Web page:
SACRAMENTO (AP) — The state Senate on Wednesday approved a $1 billion proposal to speed up spending on water projects and offer about $75 million in immediate aid to residents and wildlife in drought-stricken California.

The legislation accelerates water infrastructure spending, some of which can boost local water supplies in future years. It includes $267 million to give out grants for water-recycling projects and expand drinking water in small and poor cities.

“It’s step one in responding to this really extraordinary drought,” said Sen. Lois Wolk, D-Davis.

The funding plan was fast-tracked after it was announced last week by Gov. Jerry Brown and legislative leaders of both parties. But a companion measure to authorize fines for illegal diversions of water drew criticism from Republicans on Wednesday for expanding government powers without traditional legislative scrutiny.

Nearly two-thirds of the money, or $660 million, is slated for flood protection instead of the ongoing drought, now in its fourth year without enough rain or snow to replenish reservoirs.

Brown said using money to prevent floods is related to the drought because climate change increases the likelihood of sudden storms overtaking communities, even in dry periods. The Legislature also faces a summer 2016 deadline to spend the flood-protection money that comes from a $4 billion bond measure approved by voters a decade ago.

The water legislation, AB91 and AB92, doesn’t spell out which levees, dams and Central Valley communities would benefit, marking a change from how flood bond money is usually spent. Lawmakers typically know what projects they are approving, according to the nonpartisan Legislative Analyst’s Office.

Communities can start applying for funding next month if the bills pass. However, projects eligible for funding might not be chosen until 2020.

The analyst’s office says spending for flood protection in California has been slowed in recent years as projects have struggled to find federal and local matching funds and get lengthy, mandatory environmental clearances. The office has criticized earlier versions of the flood-protection plan for not addressing these delays.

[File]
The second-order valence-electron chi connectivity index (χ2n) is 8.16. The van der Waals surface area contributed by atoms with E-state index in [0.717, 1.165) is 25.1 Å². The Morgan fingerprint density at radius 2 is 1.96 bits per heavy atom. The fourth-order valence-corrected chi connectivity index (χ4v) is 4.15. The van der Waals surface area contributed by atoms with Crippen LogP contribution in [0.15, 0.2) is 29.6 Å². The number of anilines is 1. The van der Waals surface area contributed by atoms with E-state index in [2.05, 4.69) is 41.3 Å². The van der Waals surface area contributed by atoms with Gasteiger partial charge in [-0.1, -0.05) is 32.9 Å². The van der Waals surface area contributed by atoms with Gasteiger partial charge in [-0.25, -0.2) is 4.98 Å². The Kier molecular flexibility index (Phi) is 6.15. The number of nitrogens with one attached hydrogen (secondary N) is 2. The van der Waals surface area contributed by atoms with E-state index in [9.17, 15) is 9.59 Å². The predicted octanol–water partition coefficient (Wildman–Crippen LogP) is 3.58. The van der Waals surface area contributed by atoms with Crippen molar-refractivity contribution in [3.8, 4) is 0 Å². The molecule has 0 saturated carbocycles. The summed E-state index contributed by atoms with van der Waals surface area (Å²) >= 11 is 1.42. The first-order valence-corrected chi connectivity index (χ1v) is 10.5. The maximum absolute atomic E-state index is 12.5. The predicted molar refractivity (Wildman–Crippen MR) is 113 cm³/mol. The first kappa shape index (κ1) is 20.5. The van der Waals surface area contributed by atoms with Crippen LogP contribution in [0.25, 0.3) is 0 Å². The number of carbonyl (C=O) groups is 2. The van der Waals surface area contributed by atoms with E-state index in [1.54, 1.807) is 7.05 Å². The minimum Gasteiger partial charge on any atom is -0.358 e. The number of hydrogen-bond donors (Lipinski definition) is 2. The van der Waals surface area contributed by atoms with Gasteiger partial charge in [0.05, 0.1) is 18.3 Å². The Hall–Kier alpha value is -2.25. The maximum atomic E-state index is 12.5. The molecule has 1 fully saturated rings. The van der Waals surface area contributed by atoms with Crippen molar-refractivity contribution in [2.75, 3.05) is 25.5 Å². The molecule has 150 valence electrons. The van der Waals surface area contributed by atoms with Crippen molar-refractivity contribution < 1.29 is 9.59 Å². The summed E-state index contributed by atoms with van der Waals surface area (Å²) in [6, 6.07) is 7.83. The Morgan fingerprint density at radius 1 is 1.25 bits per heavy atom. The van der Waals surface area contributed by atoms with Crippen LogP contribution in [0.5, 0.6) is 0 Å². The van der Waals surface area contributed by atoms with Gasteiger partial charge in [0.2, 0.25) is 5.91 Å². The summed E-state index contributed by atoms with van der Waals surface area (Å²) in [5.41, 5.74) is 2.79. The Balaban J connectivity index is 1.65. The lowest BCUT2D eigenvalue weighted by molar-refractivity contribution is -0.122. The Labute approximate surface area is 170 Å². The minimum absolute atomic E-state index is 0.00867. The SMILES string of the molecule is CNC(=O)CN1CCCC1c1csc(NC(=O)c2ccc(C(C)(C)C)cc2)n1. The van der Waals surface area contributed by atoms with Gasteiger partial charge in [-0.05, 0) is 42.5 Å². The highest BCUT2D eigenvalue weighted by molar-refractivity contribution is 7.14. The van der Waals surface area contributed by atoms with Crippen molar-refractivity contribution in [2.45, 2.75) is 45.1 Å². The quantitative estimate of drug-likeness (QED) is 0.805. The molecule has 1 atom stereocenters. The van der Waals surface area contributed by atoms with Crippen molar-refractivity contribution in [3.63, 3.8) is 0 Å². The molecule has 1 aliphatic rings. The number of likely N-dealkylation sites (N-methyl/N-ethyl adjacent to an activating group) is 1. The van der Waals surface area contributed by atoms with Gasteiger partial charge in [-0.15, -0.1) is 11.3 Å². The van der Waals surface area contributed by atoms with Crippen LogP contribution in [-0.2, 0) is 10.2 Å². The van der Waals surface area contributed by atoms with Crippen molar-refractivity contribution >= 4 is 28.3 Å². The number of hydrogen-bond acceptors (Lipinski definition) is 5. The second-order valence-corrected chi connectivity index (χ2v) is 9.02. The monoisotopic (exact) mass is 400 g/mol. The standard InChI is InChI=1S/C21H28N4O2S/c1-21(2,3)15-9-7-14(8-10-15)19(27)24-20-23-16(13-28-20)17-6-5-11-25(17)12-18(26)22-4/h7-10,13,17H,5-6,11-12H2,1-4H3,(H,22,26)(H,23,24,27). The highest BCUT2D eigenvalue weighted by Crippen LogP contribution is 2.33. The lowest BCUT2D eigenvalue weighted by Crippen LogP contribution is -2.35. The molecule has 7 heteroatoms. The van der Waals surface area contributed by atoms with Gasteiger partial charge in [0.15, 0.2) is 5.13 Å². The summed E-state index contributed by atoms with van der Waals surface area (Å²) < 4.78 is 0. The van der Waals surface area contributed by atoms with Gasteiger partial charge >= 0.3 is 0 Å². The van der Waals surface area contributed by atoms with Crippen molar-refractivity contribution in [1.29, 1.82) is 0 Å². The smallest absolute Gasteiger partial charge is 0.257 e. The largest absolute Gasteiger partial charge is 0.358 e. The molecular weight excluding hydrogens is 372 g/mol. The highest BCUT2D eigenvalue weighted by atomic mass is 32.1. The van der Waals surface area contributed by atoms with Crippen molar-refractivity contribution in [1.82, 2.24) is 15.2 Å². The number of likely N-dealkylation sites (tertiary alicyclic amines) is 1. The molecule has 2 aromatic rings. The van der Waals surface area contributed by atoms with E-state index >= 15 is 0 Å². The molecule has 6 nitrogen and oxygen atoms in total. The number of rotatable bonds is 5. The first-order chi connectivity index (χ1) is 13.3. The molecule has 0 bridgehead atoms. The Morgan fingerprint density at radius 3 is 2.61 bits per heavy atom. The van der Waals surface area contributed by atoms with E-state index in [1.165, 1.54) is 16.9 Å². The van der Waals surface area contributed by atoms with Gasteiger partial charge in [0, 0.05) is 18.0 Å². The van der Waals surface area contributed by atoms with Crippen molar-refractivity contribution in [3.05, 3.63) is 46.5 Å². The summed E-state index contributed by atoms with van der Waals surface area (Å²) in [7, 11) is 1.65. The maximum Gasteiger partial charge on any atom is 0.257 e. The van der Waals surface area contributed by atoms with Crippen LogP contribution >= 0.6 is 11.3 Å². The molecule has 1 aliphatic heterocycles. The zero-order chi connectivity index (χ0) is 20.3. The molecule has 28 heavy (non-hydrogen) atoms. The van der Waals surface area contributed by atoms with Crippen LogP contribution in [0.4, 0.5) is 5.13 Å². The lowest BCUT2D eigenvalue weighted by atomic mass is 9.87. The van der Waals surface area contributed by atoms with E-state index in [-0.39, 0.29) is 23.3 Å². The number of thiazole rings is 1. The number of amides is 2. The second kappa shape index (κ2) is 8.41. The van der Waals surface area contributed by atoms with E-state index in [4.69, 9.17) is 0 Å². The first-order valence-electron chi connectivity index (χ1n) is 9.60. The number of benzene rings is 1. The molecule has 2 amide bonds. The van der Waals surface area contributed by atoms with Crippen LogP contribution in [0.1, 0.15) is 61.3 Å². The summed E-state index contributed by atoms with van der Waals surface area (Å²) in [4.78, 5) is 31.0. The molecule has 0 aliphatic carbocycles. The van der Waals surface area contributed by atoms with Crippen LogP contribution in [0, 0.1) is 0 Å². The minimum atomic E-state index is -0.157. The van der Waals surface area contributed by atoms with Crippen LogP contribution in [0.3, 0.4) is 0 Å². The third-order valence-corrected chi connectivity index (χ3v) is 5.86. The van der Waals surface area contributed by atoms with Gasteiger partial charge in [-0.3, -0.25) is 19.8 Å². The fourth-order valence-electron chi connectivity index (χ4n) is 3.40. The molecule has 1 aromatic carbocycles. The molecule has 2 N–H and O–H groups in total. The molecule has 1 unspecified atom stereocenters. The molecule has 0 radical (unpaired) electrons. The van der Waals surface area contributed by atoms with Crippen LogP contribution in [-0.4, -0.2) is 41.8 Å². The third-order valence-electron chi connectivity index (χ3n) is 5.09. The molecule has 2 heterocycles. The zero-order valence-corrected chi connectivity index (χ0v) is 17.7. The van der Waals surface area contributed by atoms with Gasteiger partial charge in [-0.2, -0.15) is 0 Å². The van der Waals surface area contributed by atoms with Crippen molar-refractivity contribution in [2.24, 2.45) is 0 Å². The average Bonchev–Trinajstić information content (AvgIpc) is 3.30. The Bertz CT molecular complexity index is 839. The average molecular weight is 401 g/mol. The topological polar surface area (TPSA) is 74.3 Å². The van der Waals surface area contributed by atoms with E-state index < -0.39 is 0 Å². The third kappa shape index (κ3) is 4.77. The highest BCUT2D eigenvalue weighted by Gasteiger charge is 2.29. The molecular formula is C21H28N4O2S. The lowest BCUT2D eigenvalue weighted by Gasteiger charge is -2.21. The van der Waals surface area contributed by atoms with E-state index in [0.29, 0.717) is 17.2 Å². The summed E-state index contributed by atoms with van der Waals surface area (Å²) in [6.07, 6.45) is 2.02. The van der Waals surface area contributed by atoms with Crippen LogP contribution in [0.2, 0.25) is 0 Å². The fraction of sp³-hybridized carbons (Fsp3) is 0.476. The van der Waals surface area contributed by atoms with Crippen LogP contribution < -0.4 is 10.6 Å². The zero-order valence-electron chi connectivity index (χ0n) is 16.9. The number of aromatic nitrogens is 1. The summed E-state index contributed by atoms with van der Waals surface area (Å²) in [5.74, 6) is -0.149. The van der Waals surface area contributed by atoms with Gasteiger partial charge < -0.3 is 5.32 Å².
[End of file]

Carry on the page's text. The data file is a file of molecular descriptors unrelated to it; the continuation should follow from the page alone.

More immediate funding includes $20 million for additional emergency drinking water for communities with dry wells; $24 million for food banks in counties with widespread job loss; and $16 million to help fish and animals threatened by vanishing streams and rivers.

The emergency legislation also cracks down on water-guzzling marijuana farms by authorizing state fish and wildlife officials to fine growers up to $8,000 for illegally taking water.

“These devastating illegal trespass grows on state and federal lands are literally drying up Northern California rivers,” said Sen. Mike McGuire, a Democrat from the rural North Coast where marijuana farms are blooming in heavy forests.

Republican lawmakers raised concerns about growing government and the potential for farmers also facing fines. “Every time we do one of these emergency bills what we really do is expand the authority of the government,” said Sen. Tom Berryhill, R-Twain Harte.

The measure authorizing fines for water diversion on Wednesday passed the Senate on a 24-12 party-line vote, with Republicans opposed. The bill approving spending passed the Senate 35-1.

The bills head to the Assembly for a Thursday morning vote, where they are expected to pass.

Not everything in the legislation deals with water. One provision approves a labor agreement expanding pay for prison psychologists and social workers who have to help remove inmates with mental illness from cells because of a federal court order.

Keely Bosler, deputy director of the Department of Finance, told lawmakers earlier Wednesday that the governor’s office wanted the extra $647,000 approved as quickly as possible to ease the burden on supervisors who are filling in until the labor deal is finalized.

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